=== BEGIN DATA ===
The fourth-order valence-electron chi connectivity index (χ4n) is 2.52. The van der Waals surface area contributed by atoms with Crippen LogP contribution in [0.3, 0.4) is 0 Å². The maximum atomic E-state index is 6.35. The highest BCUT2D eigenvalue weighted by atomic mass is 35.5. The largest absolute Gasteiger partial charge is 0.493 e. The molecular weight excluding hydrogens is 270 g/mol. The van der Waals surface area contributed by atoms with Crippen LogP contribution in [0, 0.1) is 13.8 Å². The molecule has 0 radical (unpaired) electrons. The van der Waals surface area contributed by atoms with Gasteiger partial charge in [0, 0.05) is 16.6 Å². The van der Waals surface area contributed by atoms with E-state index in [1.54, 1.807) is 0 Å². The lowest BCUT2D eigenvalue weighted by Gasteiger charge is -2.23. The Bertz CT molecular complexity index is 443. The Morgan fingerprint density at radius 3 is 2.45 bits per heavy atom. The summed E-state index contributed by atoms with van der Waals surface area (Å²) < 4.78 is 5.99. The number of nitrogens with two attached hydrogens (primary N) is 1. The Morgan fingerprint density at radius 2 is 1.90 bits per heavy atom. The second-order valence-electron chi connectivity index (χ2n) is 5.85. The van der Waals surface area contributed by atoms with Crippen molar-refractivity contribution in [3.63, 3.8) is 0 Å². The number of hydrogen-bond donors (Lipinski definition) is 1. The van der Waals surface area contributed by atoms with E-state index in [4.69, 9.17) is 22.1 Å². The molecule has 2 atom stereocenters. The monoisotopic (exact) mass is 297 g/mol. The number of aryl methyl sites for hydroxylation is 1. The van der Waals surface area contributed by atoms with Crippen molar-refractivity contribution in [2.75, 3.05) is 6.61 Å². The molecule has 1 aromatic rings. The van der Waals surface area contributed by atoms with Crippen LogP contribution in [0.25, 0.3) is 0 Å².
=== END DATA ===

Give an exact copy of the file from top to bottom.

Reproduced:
The fourth-order valence-electron chi connectivity index (χ4n) is 2.52. The van der Waals surface area contributed by atoms with Crippen LogP contribution in [0.3, 0.4) is 0 Å². The maximum atomic E-state index is 6.35. The highest BCUT2D eigenvalue weighted by atomic mass is 35.5. The largest absolute Gasteiger partial charge is 0.493 e. The molecular weight excluding hydrogens is 270 g/mol. The van der Waals surface area contributed by atoms with Crippen LogP contribution in [0, 0.1) is 13.8 Å². The molecule has 0 radical (unpaired) electrons. The van der Waals surface area contributed by atoms with Gasteiger partial charge in [0, 0.05) is 16.6 Å². The van der Waals surface area contributed by atoms with E-state index in [1.54, 1.807) is 0 Å². The lowest BCUT2D eigenvalue weighted by Gasteiger charge is -2.23. The Bertz CT molecular complexity index is 443. The Morgan fingerprint density at radius 3 is 2.45 bits per heavy atom. The summed E-state index contributed by atoms with van der Waals surface area (Å²) < 4.78 is 5.99. The number of nitrogens with two attached hydrogens (primary N) is 1. The Morgan fingerprint density at radius 2 is 1.90 bits per heavy atom. The second-order valence-electron chi connectivity index (χ2n) is 5.85. The van der Waals surface area contributed by atoms with Crippen molar-refractivity contribution in [3.63, 3.8) is 0 Å². The number of hydrogen-bond donors (Lipinski definition) is 1. The van der Waals surface area contributed by atoms with E-state index in [4.69, 9.17) is 22.1 Å². The molecule has 2 atom stereocenters. The monoisotopic (exact) mass is 297 g/mol. The number of aryl methyl sites for hydroxylation is 1. The van der Waals surface area contributed by atoms with Crippen molar-refractivity contribution in [2.75, 3.05) is 6.61 Å². The molecule has 1 aromatic rings. The van der Waals surface area contributed by atoms with Crippen LogP contribution in [0.25, 0.3) is 0 Å².